If someone asks 5-year-old Harel Dabouch why he came to Philadelphia from Israel, he’ll explain that it was to get the bad monsters out of him. But his father said his son knows there’s something seriously wrong.
The monsters are tumors that have grown all over his body, invading his bones and spine and putting pressure on his lungs, affecting his breathing.
Harel cracks a shy smile and plays games on an iPad the way any kindergartener would. But he isn’t in kindergarten and hasn’t been with other children his age in school for more than two years. That was when the toddler started limping and told his parents that his legs hurt.
The family drove from their home in Beersheva north to Schneider Children’s Medical Center of Israel in Petach Tikvah, where oncologists diagnosed him with neuroblastoma, a cancer that starts in the nerve tissues of infants and children. Doctors said that he had the “highest risk” variety of the disease.
When his father, Shai, saw scans of the body laden with cancerous growths, he said, “it was like my world came crashing down on me.”
In early February, the father and son flew to the United States to see the leading experts in the disease at Children’s Hospital of Philadelphia.
They are here because eight rounds of chemotherapy in Israel often made Harel feel worse, then better for a time, and then failed to remove the cancer from his bones. A doctor at a private clinic in Israel recommended that they come to Philadelphia, where doctors use a treatment that attacks a mutation in the gene responsible for the disease.
They are here because of strangers who heard about the child’s painful life. Donors from around Israel helped raise $250,000 for the treatment, a figure that still only represents less than half of what the treatment and stay in the United States is expected to cost. Donations for Harel's treatment can be made at Indiegogo.com/projects/save-harel .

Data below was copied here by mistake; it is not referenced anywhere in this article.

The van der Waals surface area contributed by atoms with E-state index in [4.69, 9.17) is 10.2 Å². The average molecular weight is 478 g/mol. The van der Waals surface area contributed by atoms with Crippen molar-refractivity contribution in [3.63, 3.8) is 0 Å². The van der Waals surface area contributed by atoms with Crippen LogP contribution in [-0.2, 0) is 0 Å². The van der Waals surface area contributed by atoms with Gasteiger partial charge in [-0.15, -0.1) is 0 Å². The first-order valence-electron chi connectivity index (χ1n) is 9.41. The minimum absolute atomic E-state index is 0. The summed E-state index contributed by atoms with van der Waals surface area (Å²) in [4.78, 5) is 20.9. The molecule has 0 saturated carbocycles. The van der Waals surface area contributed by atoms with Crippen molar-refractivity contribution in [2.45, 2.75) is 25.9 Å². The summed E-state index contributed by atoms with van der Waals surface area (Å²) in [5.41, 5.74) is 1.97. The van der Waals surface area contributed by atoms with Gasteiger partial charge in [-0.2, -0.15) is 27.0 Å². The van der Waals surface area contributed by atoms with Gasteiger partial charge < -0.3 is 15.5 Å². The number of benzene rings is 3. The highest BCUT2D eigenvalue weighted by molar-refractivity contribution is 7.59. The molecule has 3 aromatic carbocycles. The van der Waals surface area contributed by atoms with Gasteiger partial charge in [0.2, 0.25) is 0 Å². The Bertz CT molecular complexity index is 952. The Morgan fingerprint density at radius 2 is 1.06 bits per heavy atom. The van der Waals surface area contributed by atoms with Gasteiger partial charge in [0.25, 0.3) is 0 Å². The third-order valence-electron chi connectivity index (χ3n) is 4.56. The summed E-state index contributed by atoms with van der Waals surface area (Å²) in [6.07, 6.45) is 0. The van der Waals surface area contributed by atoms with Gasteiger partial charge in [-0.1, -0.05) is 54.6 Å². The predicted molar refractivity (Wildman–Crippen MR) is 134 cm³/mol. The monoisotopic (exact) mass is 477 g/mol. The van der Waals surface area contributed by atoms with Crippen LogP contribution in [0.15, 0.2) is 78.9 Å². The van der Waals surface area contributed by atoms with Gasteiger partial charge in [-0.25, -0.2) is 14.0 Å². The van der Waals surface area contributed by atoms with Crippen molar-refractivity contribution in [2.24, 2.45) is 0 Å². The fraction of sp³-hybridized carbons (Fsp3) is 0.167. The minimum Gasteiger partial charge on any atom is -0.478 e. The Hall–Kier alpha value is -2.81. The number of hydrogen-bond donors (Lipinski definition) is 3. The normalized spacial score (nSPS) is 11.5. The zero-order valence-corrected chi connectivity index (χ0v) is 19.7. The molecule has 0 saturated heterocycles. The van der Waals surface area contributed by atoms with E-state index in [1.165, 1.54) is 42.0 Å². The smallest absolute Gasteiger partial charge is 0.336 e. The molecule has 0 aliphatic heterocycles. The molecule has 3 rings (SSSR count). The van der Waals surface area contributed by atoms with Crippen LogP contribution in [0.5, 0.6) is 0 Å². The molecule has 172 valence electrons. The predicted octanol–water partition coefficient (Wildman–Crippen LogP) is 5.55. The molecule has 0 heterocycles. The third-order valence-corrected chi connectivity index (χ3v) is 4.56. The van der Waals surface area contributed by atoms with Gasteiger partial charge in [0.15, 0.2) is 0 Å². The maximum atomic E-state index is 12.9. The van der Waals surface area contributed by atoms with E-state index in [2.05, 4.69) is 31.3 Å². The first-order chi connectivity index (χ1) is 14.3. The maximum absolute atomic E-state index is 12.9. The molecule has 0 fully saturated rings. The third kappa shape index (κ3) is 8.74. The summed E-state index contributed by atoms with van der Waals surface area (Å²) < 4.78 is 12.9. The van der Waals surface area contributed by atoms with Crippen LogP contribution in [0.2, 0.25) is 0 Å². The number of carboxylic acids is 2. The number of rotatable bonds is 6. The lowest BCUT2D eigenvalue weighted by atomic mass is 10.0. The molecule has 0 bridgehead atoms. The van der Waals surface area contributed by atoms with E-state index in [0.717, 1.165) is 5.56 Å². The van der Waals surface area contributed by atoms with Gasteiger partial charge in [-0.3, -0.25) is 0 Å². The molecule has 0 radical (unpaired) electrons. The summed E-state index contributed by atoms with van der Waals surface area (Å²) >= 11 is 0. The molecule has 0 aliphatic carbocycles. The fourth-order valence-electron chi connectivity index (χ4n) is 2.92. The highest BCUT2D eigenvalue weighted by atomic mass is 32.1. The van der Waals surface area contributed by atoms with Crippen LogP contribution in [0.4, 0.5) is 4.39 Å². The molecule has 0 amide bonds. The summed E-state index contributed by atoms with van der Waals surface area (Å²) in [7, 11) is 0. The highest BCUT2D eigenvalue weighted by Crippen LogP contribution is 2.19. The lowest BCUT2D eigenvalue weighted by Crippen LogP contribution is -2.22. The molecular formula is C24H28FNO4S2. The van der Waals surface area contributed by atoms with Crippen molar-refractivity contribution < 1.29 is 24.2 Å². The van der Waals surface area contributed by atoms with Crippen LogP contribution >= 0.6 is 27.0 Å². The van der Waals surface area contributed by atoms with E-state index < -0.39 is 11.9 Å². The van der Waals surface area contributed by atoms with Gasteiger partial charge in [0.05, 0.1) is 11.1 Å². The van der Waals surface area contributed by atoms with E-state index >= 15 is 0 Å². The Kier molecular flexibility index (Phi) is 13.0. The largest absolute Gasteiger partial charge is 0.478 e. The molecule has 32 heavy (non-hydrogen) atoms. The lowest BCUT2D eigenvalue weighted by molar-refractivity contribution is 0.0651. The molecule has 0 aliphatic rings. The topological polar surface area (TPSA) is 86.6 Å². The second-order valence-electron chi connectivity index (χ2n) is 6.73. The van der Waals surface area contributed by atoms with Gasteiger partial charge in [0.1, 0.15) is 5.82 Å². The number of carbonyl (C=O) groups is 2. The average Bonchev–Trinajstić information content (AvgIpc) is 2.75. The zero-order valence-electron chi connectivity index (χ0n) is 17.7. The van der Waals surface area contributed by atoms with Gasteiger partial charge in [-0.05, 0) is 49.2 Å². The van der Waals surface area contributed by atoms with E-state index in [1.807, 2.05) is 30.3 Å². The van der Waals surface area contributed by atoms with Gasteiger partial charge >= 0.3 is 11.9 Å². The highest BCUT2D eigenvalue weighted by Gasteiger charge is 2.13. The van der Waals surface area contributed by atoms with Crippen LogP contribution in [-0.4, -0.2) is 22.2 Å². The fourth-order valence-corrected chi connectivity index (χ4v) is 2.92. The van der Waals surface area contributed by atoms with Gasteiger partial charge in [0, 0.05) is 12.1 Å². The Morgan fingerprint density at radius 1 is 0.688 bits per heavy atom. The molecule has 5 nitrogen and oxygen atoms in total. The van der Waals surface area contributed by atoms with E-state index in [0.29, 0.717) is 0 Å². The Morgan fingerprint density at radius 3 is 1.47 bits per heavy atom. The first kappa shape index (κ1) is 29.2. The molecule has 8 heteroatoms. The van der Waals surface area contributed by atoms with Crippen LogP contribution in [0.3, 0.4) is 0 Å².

An Israeli couple in Cherry Hill, N.J., saw a story from Israeli television about the family’s plan to come here, contacted the father and said, “You’re staying with us.”
Dabouch’s pregnant wife, Avigail, and oldest daughter did not make the trip, and last week the mother gave birth to a girl. The father and son have only seen the baby through Skype, but the three family members will soon be coming to Philadelphia. The Israelis could be here for at least a year while Harel undergoes treatment.
There are no guarantees that the treatment will work. Dabouch said the disease is relatively rare and this treatment is still being developed, so the doctors have few children to compare Harel to. But physicians have told them that children who have received the treatment are doing better.
On Tuesday, officials of the Consulate General of Israel in Philadelphia took Harel, Shai and a volunteer from Leoshit Yad, an Israeli organization that helps children suffering from cancer and their families, out for a day of fun that included a stop at the Please Touch Museum.
Harel started playing with an exhibit on rockets and began to make a siren sound, imitating the warning when rockets from Gaza fly into Beersheva. But he was still smiling.